As I stepped onto the college campus for a walk, I realized I left my fitness band on the charger.
Do you know this feeling?
Why am I doing this if it doesn’t even count?
We didn’t used to think such things. Of course it counts. Things don’t only count when you can share them.
I recently deleted the Swarm or FourSquare app from my phone. I had been compulsively “Checking In” everywhere I stopped my car – maybe even visited the Drive Thru lane. It was gamified – not to brag, but I was the “Major” of several prominent businesses. Many of whom did not know me… but I was giving away demographic and geo-location data to..for the chance at a digital sticker. I was behaving slightly better than my ill-disciplined dogs, but only barely. I had my phone out too often in the car before I even got out of the car. Since I have stopped using the app it feels quite mature even sophisticated to not compulsively check-in at every.single.address.
And some of the more traditional social medias are a bit arms-racish. Spoiler Alert: It feels like some on Facebook and/or Instagram might be showing off. Somethings might not be a good idea to share: that you are way out-of-town, your child’s bare bottom, and some rather dicey life/Friday night choices. Yet people go on and on. They check-in from Vegas. They hashtag the heck out of some images where not even a filter can hide what’s going on in that picture. And they over-share their children, who are the only ones without a say. Guilty as charged – me too – until I took my sharing habits to a blog where I am only subjecting willing family members who purposefully go there for my kiddo’s bottoms.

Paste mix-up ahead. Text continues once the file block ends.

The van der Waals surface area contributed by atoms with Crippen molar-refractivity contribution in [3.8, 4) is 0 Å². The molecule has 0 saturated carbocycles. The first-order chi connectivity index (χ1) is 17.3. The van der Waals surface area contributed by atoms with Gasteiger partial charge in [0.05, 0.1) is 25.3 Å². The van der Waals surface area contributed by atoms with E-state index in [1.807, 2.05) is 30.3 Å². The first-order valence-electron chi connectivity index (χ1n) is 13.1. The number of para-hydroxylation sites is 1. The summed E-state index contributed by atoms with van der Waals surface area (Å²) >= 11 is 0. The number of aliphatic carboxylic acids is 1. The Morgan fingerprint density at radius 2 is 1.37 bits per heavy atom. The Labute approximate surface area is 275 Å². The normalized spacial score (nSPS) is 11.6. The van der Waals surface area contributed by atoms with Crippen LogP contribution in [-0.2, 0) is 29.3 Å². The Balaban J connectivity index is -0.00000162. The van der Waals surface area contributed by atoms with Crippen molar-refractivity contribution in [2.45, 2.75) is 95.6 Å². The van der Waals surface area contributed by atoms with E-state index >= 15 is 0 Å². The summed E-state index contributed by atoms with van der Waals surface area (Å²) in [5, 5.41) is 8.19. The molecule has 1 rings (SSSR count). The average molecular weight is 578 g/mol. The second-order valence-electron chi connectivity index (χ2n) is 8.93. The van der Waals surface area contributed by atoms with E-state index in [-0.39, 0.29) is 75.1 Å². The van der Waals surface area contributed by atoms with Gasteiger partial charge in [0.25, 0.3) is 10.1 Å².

Friend-to-friend, everything you do matters. Not just if it was recorded, shared, commented on, hashtagged near to death.
Do you practice some similar, ill-conceived digital practices?